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I have a WCF, tcp-based client server application (self-hosted) in which communication occurs via callbacks and InstanceContextMode is PerSession. I want to provide an Admin interface to this app which would allow an administrator to view details of all the connected users and provide a degree of administrative control (for example forcibly disconnecting a session).

Since I'm using callbacks, each client proxy gives the server its instance context via the constructor. For example, the client instantiates its proxy to the server using:

public class ClientCallbackHandler : IMyServerCallback
{             
   proxy = new MyServiceClient(new InstanceContext(this));

At the server side I retrieve this context using:

var currenContext = OperationContext.Current;

My initial thoughts were to implement a singleton 'SessionAdmin' class which maintains a collection of OperationContext objects (i.e. - holds a reference to the context of each connected client). Every new client session would register with the same instance of the 'SessionAdmin' class, thereby providing a central class which has access to all client sessions.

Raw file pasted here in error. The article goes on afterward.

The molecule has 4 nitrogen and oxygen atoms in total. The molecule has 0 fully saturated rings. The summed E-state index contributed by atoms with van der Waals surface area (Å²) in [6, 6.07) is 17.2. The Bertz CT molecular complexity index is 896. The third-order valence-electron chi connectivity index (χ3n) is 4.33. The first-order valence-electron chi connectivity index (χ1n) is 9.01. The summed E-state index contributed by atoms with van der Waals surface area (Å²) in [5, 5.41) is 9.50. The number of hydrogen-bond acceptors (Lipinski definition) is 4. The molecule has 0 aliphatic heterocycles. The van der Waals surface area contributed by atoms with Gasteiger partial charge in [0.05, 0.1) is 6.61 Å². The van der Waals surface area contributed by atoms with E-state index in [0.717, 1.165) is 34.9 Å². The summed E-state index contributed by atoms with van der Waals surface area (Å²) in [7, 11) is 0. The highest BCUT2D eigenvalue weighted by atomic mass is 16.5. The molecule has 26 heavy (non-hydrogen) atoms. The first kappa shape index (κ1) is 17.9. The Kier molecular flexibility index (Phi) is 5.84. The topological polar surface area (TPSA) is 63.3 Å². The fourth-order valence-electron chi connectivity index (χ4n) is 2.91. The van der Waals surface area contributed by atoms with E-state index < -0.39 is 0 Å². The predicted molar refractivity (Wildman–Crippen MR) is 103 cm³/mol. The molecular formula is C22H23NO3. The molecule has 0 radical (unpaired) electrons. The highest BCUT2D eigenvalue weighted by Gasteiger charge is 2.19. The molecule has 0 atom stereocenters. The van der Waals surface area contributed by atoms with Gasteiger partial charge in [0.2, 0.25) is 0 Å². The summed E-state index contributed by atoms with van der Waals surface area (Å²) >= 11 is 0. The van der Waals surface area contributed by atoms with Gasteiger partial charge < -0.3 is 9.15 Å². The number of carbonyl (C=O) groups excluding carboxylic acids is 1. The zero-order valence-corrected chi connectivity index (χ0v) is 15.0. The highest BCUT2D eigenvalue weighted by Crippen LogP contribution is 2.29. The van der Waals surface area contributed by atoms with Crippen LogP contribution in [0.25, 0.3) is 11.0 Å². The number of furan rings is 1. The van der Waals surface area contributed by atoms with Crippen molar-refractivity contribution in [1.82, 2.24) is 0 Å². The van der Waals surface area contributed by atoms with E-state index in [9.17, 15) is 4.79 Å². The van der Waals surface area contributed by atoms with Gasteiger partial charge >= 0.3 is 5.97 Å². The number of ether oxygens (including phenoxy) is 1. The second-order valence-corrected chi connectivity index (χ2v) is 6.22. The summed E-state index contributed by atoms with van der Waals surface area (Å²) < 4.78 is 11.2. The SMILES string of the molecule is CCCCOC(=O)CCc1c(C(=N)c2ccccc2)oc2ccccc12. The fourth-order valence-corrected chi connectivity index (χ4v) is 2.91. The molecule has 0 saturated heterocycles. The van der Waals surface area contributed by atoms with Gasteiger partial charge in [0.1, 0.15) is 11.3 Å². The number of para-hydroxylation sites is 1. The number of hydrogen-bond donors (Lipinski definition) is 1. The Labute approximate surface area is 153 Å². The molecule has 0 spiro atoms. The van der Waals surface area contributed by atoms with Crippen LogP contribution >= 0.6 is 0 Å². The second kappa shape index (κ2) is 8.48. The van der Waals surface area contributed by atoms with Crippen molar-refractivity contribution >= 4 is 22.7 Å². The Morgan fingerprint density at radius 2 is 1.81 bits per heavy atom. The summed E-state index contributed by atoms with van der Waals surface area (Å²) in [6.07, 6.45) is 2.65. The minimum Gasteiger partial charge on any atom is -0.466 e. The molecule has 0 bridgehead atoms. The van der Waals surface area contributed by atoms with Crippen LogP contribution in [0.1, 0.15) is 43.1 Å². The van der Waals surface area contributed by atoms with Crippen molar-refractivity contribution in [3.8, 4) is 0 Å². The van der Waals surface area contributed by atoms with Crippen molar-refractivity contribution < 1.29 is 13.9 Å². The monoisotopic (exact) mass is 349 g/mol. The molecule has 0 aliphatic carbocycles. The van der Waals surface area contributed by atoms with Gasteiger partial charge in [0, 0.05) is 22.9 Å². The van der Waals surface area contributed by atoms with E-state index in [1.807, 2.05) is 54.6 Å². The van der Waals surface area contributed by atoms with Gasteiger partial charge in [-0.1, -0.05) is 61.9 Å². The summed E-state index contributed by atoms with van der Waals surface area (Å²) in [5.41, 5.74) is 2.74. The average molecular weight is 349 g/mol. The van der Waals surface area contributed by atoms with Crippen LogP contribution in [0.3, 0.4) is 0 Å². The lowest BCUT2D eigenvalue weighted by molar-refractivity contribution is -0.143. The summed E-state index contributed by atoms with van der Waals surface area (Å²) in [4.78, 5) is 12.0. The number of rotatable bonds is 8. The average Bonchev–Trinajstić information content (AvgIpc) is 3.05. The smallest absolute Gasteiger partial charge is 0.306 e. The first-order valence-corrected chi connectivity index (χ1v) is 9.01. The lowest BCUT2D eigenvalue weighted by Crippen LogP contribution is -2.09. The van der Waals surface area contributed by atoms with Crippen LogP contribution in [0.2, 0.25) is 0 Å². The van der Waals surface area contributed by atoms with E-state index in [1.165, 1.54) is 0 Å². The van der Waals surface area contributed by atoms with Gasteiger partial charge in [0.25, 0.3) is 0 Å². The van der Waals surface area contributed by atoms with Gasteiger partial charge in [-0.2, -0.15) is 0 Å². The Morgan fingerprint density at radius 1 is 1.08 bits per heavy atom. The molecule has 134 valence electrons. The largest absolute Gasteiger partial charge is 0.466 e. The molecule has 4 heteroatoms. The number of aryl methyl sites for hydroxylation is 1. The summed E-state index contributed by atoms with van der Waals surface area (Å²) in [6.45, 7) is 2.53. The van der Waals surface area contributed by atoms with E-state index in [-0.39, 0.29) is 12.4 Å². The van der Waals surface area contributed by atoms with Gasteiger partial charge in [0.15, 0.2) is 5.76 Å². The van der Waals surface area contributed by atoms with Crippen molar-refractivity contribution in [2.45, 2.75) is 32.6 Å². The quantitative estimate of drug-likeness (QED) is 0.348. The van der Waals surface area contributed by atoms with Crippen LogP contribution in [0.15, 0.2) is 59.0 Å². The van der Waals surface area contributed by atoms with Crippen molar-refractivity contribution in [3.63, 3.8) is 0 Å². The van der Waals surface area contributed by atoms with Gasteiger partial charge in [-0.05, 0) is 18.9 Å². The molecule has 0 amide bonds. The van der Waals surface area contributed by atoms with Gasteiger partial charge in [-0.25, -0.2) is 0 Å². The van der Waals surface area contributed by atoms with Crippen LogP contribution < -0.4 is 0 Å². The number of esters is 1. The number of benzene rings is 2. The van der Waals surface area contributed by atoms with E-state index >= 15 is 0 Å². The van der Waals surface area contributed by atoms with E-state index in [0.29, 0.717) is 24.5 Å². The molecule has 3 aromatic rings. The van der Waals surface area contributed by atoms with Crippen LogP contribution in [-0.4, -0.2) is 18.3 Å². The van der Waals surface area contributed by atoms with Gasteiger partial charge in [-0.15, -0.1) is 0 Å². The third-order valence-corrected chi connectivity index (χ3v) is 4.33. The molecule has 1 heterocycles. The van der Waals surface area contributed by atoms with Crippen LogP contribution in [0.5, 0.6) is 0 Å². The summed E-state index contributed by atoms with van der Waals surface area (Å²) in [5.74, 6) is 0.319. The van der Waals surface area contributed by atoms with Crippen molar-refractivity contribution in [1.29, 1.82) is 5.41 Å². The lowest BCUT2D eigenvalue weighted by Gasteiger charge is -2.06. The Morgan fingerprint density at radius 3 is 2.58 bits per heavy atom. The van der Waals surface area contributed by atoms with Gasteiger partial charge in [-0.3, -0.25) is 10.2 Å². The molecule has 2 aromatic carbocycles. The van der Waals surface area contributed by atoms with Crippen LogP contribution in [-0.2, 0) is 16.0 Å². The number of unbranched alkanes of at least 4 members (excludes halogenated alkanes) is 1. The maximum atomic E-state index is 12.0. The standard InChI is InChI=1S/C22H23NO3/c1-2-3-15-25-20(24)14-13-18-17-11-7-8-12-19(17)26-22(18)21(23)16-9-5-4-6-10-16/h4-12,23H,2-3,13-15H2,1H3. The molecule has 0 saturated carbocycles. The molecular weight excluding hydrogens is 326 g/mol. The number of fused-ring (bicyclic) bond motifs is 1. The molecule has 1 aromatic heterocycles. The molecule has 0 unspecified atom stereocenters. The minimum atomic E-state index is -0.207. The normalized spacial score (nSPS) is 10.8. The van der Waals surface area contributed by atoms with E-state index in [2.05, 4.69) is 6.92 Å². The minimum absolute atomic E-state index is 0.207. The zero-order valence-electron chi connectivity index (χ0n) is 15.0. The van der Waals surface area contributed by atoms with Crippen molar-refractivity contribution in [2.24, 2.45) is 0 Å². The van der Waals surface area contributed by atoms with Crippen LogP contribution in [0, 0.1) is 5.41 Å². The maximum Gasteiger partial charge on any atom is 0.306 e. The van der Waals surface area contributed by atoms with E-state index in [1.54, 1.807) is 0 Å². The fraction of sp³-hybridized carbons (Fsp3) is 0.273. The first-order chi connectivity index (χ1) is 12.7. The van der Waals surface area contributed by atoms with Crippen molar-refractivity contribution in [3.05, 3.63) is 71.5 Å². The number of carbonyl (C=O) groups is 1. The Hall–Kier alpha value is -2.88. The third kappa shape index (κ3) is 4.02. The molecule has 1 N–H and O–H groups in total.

This works to a degree, but at various points when I access my collection of 'OperationContext' objects to get a clients details or perform some other operation I notice that the context is throwing 'Object disposed' exceptions.

My question is firstly, does the above sound like a reasonable way of providing server-side administrative control over WCF sessions? If so, how can I maintain a collection of client sessions or their contexts on the server-side without those objects being disposed? An example of the problem is:

foreach(var context in MyContextCollection)
{
    DisplayClientDetails(context);
    ...
}

public void DisplayClientDetails(OperationContext context)
{
    var sessionID = context.SessionId;  //No problem here
    var user = context.ServiceSecurityContext.PrimaryIdentity.Name;  //ServiceSecurityContext has been disposed
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